Fintech’s potential for financial inclusion: MoneyConf Madrid panel

By Michael Schlein

Two-thirds of the world’s population has a mobile subscription and the number of people using the internet via mobile phones has doubled over the last five years to 3.6 billion people. Yet, even as feature phones and smartphones are increasingly ubiquitous, 3 billion people are still left out of or poorly-served by the formal financial sector and their lives are so much harder because of that. They lack the basic tools they need to manage their day-to-day activities, navigate a crisis or seize an opportunity. Figuring out how to use mobile phones to provide these basic financial services to all of those left out is an important and urgent issue we must resolve in order to create a financially inclusive world.

That’s the challenge I tried to address in Madrid last week at MoneyConf, a summit focusing on fintech and the revolution in money, payments, and finance. I joined WiredUK Senior Editor Victoria Turk and WorldRemit Founder and CEO Ismail Ahmed for a discussion titled “Unbanked on a Global Scale.” You can watch our full conversation below:

Unbanked on a Global Scale

WorldRemit's Ismail Ahmed, Accion's Michael Schlein and WIRED UK's Victoria Turk:Around the world, three billion people are left out of or poorly served by the formal financial sector. They struggle in or near poverty and can not fully contribute to or benefit from the global economy. But emerging technologies are making it easier than ever to change that and to build a financially inclusive world. Mobile phones, the internet, alternative data credit analysis, factoring, payments, and other innovations are combining together to provide high-quality, low-cost financial services to those who need them most. This conversation will provide an expert look at the underbanked on a truly global scale that asks the question: what will it really take to provide affordable and accessible financial services to all?

Posted by MoneyConf on Tuesday, June 6, 2017


Fintech is changing the way we can imagine the future. Mobile phones, the internet, alternative data credit analysis, the blockchain, machine-to-machine technologies, and other innovations are combining together to potentially create high-quality, low-cost financial products and services to those who need them most. They allow financial service providers – including new startups and legacy institutions – to reach customers who for too long have been ignored.

As I explained at MoneyConf, we’re using fintech to address key financial inclusion challenges. One way that we’re harnessing innovation is by focusing on micro, small, and medium enterprise (MSME) financing. Around the world, MSMEs face a $2.6 trillion financing gap. These very small businesses are generally too small for traditional lenders and too large for microfinance and as a result can’t obtain the financing they need to grow and serve more people.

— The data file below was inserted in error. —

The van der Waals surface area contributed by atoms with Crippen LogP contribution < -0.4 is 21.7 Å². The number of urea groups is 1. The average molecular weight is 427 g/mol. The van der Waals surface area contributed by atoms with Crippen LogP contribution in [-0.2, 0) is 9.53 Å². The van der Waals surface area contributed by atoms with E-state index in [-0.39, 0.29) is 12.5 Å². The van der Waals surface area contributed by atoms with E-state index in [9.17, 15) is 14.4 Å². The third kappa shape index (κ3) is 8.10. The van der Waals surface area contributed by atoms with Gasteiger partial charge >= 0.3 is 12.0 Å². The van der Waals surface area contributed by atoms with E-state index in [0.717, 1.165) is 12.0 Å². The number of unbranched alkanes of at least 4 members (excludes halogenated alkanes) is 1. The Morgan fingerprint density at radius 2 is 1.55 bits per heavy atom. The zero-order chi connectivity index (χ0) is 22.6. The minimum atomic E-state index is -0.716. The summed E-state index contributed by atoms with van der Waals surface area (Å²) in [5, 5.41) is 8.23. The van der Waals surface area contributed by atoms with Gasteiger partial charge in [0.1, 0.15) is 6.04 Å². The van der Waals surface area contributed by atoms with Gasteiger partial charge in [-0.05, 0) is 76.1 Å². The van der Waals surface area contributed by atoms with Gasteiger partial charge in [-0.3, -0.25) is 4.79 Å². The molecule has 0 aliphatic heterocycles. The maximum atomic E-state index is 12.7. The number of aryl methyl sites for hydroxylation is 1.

But new technologies can help small businesses to grow. Accion’s seed stage impact investing initiative, Venture Lab, has partnered with more than a dozen startups that use alternative data, improved analytics, and predictive modeling to improve small business’s ability to find new clients, underwrite and fund loans. Doing so gets mom-and-pop stores, entrepreneurs, and small businesses the help that they need.

We also help established organizations integrate technology. In Myanmar, we’re working with our partner DAWN to expand its reach significantly. In the past, DAWN calculated and recorded its clients’ activity – including savings, repayments, and principals – by hand. This paperwork used to take 4 hours per day. With our help, DAWN has been able to integrate technology and improve operations. That same paperwork now only takes 20 minutes. DAWN has more than tripled its client base since 2015. And with Myanmar adopting smartphones faster than anywhere else on earth, we’re helping DAWN prepare for the country’s mobile money future and reach even more clients.

But we need far more resources and support for inclusive fintech to help the world’s poor. We discussed how we can use big data to learn more about our customers and create better products. We also encouraged more organizations to partner together to find new ways of collaborating.

This is such an exciting time to see what fintech can do to accelerate financial inclusion. We’re only at the very start, and I’m thrilled to see how new innovations will continue allowing developers to create better, faster, cheaper, and safer financial services that benefit us all.

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